transgender / adhd

by mary alice

My son was a normal 23 year old college student in Northern California that was diagnosed with ADHD a little over two years ago he has been medicated since then.



In the fall of last year out of the blue with NO behavior, indication, symptom, told us that he is a trans gender. He has been dressing as a girl for the past two months. He had a normal childhood with regular ups and downs and never displayed an interest in dressing or acting out as a girl.


The family history has a few (2) suicides and bipolar in his father, his uncle his paternal grandmother and a cousin on his mothers (me) side of the family. He was initially medicated with Adderall he decided not take medication over the summer and began taking Concerta in the fall when he returned to school.



He never displayed any gender identity issues as a child or until last fall. He is a good student and we sought help on the question of ADHD because one of his professors wondered why he studied so hard and was not seeing the results in his grades. After he took the Adderall he improved markabily in his grades.


This trans gender issue is so out of left field we wondered if he may have something going on. He saw a psychologist and after one or two 50 minute visits with her she diagnosed him as a trans gender. We went to meet with her to try and understand how she arrived at this diagnosis so quickly and she told us that she ran a list through her head and saw that he made more eye contact and was happier when she agreed that he was trans gender.


We need help to be sure he has had a proper diagnosis. Are we wrong to question this diagnosis? HELP!



Hi Mary Alice

No. You are never wrong to question a diagnosis. However, I am not an expert on trans gender issues. In fact, I know little to nothing about them. I think your impression of the psychologist not giving you a persuasive answer or thorough explanation of the issue is at the crux of your uncertainty.

Perhaps it may good to express directly to your son your concern about the psychologist and asking for some more information from him about what he has experienced. Obviously this is a sensitive area and subject for him. It may also be helpful , or be helpful to first consult with a specialist in trans gender issues who may have more information on how this originates.

Good luck to you.

Sincerely

Kristen McClure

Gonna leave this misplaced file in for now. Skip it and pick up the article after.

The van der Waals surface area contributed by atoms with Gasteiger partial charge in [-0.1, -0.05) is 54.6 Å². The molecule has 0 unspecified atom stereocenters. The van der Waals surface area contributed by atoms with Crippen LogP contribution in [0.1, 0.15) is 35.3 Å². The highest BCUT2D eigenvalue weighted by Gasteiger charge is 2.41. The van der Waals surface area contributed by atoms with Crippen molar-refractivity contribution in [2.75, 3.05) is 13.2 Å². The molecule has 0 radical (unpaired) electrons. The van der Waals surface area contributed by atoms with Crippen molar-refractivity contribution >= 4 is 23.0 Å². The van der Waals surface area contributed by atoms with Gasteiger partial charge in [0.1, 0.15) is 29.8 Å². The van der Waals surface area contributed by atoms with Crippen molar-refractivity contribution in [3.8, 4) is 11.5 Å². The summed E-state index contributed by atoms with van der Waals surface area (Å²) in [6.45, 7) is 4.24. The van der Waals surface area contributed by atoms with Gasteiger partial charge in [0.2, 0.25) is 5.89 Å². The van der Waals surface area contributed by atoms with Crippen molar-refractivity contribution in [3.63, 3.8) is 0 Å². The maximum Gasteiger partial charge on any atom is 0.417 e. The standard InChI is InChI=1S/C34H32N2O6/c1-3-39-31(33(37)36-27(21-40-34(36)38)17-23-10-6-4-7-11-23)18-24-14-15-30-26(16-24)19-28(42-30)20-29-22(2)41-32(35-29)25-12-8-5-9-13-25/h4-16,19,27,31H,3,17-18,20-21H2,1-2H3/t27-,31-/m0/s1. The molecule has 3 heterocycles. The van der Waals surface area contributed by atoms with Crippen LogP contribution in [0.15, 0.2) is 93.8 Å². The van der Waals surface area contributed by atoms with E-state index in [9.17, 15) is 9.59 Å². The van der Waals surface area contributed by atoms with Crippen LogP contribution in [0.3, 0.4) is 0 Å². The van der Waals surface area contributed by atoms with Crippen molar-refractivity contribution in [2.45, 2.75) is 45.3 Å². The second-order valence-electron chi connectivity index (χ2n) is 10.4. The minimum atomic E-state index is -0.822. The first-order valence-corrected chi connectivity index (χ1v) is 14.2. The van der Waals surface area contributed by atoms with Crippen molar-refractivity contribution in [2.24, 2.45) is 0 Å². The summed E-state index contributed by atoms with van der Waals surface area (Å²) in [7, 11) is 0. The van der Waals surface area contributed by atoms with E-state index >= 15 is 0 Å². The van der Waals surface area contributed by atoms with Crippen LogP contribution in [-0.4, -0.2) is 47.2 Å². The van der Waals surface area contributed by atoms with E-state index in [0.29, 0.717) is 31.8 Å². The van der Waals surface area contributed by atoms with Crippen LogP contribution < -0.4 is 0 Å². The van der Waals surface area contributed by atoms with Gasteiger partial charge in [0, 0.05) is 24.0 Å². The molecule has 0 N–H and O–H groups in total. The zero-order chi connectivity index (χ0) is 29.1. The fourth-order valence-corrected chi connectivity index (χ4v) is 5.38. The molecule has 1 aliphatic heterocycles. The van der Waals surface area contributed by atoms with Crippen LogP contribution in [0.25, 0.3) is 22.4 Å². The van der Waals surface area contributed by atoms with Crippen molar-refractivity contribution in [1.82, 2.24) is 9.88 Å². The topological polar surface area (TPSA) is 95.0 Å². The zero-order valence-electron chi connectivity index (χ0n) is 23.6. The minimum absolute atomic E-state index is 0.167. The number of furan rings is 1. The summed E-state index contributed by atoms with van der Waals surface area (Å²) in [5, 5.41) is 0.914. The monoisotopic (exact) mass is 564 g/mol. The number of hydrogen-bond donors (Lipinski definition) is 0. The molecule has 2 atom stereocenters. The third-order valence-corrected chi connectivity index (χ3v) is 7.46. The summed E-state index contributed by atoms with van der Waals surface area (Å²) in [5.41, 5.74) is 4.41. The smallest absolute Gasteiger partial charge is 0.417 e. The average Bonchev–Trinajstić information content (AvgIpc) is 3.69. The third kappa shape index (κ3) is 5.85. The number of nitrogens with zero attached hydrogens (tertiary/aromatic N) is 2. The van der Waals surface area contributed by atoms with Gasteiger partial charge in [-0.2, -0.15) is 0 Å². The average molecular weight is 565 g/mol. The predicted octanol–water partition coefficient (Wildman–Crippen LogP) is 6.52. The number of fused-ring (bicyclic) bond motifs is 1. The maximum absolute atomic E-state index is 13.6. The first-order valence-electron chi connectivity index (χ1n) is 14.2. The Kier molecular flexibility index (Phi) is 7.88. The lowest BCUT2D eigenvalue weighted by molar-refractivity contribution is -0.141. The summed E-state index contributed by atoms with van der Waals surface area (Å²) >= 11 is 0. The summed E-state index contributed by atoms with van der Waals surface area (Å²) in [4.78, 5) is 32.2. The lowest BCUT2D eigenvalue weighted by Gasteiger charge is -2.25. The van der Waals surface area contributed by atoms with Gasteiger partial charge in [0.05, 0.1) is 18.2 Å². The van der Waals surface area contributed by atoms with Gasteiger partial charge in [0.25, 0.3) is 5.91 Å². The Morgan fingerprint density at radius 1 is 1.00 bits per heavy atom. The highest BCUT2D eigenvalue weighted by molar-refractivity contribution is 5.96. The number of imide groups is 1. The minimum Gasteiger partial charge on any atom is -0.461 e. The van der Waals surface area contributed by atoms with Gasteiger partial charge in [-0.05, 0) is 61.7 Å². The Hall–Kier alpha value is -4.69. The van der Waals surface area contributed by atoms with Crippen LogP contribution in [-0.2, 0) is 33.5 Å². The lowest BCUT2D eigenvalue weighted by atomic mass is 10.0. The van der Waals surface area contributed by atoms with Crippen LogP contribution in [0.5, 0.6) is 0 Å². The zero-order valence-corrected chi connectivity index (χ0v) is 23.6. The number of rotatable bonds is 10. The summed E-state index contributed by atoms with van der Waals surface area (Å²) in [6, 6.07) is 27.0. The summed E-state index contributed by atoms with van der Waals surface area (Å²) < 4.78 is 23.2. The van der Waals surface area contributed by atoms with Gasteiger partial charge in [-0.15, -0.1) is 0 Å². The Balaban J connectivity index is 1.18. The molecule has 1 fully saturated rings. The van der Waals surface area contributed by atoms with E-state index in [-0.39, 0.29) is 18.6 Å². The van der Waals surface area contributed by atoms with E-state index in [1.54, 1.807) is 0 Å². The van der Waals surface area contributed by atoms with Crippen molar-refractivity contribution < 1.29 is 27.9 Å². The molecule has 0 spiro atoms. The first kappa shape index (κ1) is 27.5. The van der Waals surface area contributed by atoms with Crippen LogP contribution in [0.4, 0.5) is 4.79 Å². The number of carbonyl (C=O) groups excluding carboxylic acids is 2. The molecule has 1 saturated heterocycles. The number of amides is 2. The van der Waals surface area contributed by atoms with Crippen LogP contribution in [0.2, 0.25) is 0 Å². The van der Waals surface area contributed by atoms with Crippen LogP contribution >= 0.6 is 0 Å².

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Comments for transgender / adhd

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Aug 01, 2012
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Transgender & ADHD NEW
by: Alex Drummond

I appreciate your confusion and can see you are upset by these revelations. As a clinician in the field with clinical and research interests in ADHD and transgender I would firstly start by reassuring you that both conditions are perfectly natural variations of the human condition and according to the latest research (both in the UK and Holland) surprisingly common in partnership. If ADHD normally occurs in around 4% of the population we discover around 14% co-existence in the clinical population presenting at gender clinics. In making sense of where the whole 'being a girl' thing has come from we might wonder how acceptable it would have been for this young person to present as female -perhaps fear of bullying or rejection kept it hidden? Please feel free to email me via my website if you'd like to discuss further.
Alex Drummond MSc(Dist) MBACP(Snr.Accred) BA(QTS) SGD(Accred) www.talkmebetter.com

Oct 14, 2011
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discrace
by: Dr Martin Fahy

It is not possible to give a diagnosis of trans gender if there is an underlying condition. Bi polar family history is a concern and definatly Adhd. TG fulfills his answer for Why am I different. I would report the psychologist. I would also go to a clinical psychologist, not a trans gender therapyst as their mind is already made up. This is just an incompedent lazy therapyst, and very dangerous.

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